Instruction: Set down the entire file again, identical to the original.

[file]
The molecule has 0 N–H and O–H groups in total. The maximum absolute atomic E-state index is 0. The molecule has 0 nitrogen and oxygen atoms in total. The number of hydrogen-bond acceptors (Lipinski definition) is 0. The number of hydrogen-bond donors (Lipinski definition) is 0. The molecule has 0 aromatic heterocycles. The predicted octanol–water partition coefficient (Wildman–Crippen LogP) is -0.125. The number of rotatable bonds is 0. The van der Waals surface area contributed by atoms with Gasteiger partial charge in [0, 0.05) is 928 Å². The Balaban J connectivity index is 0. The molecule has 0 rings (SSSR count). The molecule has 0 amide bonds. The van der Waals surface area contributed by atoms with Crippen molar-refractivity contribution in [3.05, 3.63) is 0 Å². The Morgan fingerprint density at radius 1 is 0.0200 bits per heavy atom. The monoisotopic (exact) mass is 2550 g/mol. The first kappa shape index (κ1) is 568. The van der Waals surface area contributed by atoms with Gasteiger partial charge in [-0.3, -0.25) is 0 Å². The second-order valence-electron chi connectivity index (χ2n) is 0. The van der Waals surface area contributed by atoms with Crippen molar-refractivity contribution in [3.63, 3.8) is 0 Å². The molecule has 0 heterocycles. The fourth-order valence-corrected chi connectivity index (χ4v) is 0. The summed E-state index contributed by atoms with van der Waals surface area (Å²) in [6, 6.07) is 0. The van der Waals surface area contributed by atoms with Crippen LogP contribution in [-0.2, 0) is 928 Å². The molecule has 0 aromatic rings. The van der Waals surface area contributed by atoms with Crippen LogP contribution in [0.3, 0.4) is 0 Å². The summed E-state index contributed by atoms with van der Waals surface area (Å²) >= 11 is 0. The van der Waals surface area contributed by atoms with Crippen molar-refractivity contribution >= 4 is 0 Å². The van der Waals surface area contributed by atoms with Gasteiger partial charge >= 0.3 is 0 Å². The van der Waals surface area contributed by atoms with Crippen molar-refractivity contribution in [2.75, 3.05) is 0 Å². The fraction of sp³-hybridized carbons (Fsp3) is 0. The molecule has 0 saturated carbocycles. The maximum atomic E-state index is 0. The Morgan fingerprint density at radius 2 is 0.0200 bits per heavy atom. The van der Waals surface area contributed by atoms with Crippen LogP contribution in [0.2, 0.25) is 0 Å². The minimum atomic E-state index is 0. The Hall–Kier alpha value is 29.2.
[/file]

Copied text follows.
The molecule has 0 N–H and O–H groups in total. The maximum absolute atomic E-state index is 0. The molecule has 0 nitrogen and oxygen atoms in total. The number of hydrogen-bond acceptors (Lipinski definition) is 0. The number of hydrogen-bond donors (Lipinski definition) is 0. The molecule has 0 aromatic heterocycles. The predicted octanol–water partition coefficient (Wildman–Crippen LogP) is -0.125. The number of rotatable bonds is 0. The van der Waals surface area contributed by atoms with Gasteiger partial charge in [0, 0.05) is 928 Å². The Balaban J connectivity index is 0. The molecule has 0 rings (SSSR count). The molecule has 0 amide bonds. The van der Waals surface area contributed by atoms with Crippen molar-refractivity contribution in [3.05, 3.63) is 0 Å². The Morgan fingerprint density at radius 1 is 0.0200 bits per heavy atom. The monoisotopic (exact) mass is 2550 g/mol. The first kappa shape index (κ1) is 568. The van der Waals surface area contributed by atoms with Gasteiger partial charge in [-0.3, -0.25) is 0 Å². The second-order valence-electron chi connectivity index (χ2n) is 0. The van der Waals surface area contributed by atoms with Crippen molar-refractivity contribution in [3.63, 3.8) is 0 Å². The molecule has 0 heterocycles. The fourth-order valence-corrected chi connectivity index (χ4v) is 0. The summed E-state index contributed by atoms with van der Waals surface area (Å²) in [6, 6.07) is 0. The van der Waals surface area contributed by atoms with Crippen LogP contribution in [-0.2, 0) is 928 Å². The molecule has 0 aromatic rings. The van der Waals surface area contributed by atoms with Crippen LogP contribution in [0.3, 0.4) is 0 Å². The summed E-state index contributed by atoms with van der Waals surface area (Å²) >= 11 is 0. The van der Waals surface area contributed by atoms with Crippen molar-refractivity contribution >= 4 is 0 Å². The van der Waals surface area contributed by atoms with Gasteiger partial charge >= 0.3 is 0 Å². The van der Waals surface area contributed by atoms with Crippen molar-refractivity contribution in [2.75, 3.05) is 0 Å². The fraction of sp³-hybridized carbons (Fsp3) is 0. The molecule has 0 saturated carbocycles. The maximum atomic E-state index is 0. The Morgan fingerprint density at radius 2 is 0.0200 bits per heavy atom. The van der Waals surface area contributed by atoms with Crippen LogP contribution in [0.2, 0.25) is 0 Å². The minimum atomic E-state index is 0. The Hall–Kier alpha value is 29.2.